The Supreme Court of the United States issued its decision in Bostock v. Clayton County, Georgia, 140 S.Ct. 1731 on June 15, 2020. Bostock involves three separate cases that essentially asked the same question - does an employer discriminate against an employee based on sex when the employee is fired simply for being homosexual or transgender? In a 6-3 opinion, the Court determined that the answer to this question is YES.
Gerald Bostock worked for Clayton County, Georgia for more than a decade as a child welfare advocate. Under his leadership, the county won national awards. Bostock was fired for conduct “unbecoming” for a county employee after he joined a gay recreational softball league.
Donald Zarda was a skydiving instructor at Altitude Express in Long Island, New York. After he mentioned he was gay, he was abruptly fired.
Aimee Stephens worked at R.G. & G.R. Funeral Homes in Garden City, Michigan. When the funeral home hired Ms. Stephens, she presented as a male. Before leaving for vacation, Ms. Stephens informed the funeral home that she planned to begin living full-time as a woman when she returned from vacation but was fired by the funeral home before her vacation time ended.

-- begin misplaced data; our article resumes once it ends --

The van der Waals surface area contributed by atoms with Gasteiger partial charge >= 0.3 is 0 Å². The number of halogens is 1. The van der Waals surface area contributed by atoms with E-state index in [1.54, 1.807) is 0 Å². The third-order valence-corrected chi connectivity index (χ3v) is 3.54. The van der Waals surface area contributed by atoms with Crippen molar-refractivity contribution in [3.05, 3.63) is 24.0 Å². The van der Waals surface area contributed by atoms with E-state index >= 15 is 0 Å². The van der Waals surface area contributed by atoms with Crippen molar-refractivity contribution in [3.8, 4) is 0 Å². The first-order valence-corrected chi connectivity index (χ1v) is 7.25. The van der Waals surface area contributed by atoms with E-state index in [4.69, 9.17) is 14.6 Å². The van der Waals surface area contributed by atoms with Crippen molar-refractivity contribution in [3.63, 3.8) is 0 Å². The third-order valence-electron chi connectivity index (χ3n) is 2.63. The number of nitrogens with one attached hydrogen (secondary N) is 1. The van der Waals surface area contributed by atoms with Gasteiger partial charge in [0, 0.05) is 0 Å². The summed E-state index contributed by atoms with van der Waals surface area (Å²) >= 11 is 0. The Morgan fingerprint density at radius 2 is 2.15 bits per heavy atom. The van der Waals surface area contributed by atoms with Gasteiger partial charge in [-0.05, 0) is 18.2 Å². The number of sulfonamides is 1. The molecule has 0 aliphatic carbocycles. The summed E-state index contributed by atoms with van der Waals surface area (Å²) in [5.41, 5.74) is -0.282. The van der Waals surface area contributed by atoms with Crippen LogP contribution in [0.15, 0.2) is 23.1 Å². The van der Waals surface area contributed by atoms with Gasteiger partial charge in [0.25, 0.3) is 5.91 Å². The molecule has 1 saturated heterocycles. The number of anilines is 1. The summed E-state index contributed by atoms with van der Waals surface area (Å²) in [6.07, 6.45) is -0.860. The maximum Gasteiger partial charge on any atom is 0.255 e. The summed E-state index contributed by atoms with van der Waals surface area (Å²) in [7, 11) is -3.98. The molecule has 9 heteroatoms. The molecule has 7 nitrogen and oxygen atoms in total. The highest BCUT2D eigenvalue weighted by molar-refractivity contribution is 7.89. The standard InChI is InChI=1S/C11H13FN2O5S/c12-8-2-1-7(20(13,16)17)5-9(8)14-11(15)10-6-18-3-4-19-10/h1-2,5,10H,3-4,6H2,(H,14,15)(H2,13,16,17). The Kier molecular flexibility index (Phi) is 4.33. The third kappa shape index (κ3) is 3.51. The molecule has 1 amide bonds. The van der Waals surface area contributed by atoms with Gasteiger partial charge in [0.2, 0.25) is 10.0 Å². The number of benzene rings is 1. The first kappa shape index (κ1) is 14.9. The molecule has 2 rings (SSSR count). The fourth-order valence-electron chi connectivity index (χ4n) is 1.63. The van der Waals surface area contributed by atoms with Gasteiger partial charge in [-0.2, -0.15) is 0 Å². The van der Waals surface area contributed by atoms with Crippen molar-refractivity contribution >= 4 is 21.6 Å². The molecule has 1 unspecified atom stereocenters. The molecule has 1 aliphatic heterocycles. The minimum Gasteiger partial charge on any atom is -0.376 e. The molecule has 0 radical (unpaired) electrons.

In all three cases, the plaintiffs filed discrimination claims in federal court based on sex under Title VII of the Civil Rights Act of 1964. The federal courts were divided as to whether firing someone because of homosexual or transgender status amounted to a violation of Title VII based on sex. Therefore, the Supreme Court of the United States accepted the case to determine the issue.
Title VII prohibits an employer from discriminating against an applicant or employee with regard to hiring, firing, or taking other adverse actions related to terms of employment based on race, color, religion, sex, and national origin. 42 U.S.C. § 2000e-2(a)(1). In Bostock, the Court reasoned that if the employer fires the male employee for no reason other than the fact he is attracted to men but does not fire a woman who is attracted to men, the employer discriminates against him for traits or actions it tolerates in his female colleague. The Court explained that it is impossible to discriminate against a person for being homosexual or transgender without also discriminating against that individual based on sex. If changing the employee’s sex would have yielded a different choice by the employer—a statutory violation of Title VII has occurred.
The Court concluded that when an employer fires an employee for being homosexual or transgender, it necessarily and intentionally discriminates against that individual in part because of sex and therefore violates Title VII.
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